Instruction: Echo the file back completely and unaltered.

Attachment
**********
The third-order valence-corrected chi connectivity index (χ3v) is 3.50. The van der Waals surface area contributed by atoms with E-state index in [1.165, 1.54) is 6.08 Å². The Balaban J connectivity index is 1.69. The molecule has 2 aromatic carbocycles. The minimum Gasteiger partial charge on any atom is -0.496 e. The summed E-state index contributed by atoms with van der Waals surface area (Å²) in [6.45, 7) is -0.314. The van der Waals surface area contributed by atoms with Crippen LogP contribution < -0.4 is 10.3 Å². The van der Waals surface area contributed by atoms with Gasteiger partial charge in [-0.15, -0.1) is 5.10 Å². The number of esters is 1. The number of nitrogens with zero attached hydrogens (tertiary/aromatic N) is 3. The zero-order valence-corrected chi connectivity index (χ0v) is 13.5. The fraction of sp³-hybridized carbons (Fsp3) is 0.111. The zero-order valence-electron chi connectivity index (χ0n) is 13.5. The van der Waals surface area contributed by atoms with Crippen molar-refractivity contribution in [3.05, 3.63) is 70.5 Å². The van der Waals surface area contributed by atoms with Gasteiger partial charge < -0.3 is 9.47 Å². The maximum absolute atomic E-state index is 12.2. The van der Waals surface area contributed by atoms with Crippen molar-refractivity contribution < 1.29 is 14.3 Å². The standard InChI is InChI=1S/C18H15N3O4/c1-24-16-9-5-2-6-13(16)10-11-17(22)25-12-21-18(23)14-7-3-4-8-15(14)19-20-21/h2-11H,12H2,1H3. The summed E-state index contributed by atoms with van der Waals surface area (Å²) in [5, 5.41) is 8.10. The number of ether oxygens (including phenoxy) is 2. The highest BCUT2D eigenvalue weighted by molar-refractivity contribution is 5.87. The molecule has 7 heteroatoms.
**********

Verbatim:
The third-order valence-corrected chi connectivity index (χ3v) is 3.50. The van der Waals surface area contributed by atoms with E-state index in [1.165, 1.54) is 6.08 Å². The Balaban J connectivity index is 1.69. The molecule has 2 aromatic carbocycles. The minimum Gasteiger partial charge on any atom is -0.496 e. The summed E-state index contributed by atoms with van der Waals surface area (Å²) in [6.45, 7) is -0.314. The van der Waals surface area contributed by atoms with Crippen LogP contribution < -0.4 is 10.3 Å². The van der Waals surface area contributed by atoms with Gasteiger partial charge in [-0.15, -0.1) is 5.10 Å². The number of esters is 1. The number of nitrogens with zero attached hydrogens (tertiary/aromatic N) is 3. The zero-order valence-corrected chi connectivity index (χ0v) is 13.5. The fraction of sp³-hybridized carbons (Fsp3) is 0.111. The zero-order valence-electron chi connectivity index (χ0n) is 13.5. The van der Waals surface area contributed by atoms with Crippen molar-refractivity contribution in [3.05, 3.63) is 70.5 Å². The van der Waals surface area contributed by atoms with Gasteiger partial charge < -0.3 is 9.47 Å². The maximum absolute atomic E-state index is 12.2. The van der Waals surface area contributed by atoms with Crippen molar-refractivity contribution < 1.29 is 14.3 Å². The standard InChI is InChI=1S/C18H15N3O4/c1-24-16-9-5-2-6-13(16)10-11-17(22)25-12-21-18(23)14-7-3-4-8-15(14)19-20-21/h2-11H,12H2,1H3. The summed E-state index contributed by atoms with van der Waals surface area (Å²) in [5, 5.41) is 8.10. The number of ether oxygens (including phenoxy) is 2. The highest BCUT2D eigenvalue weighted by molar-refractivity contribution is 5.87. The molecule has 7 heteroatoms.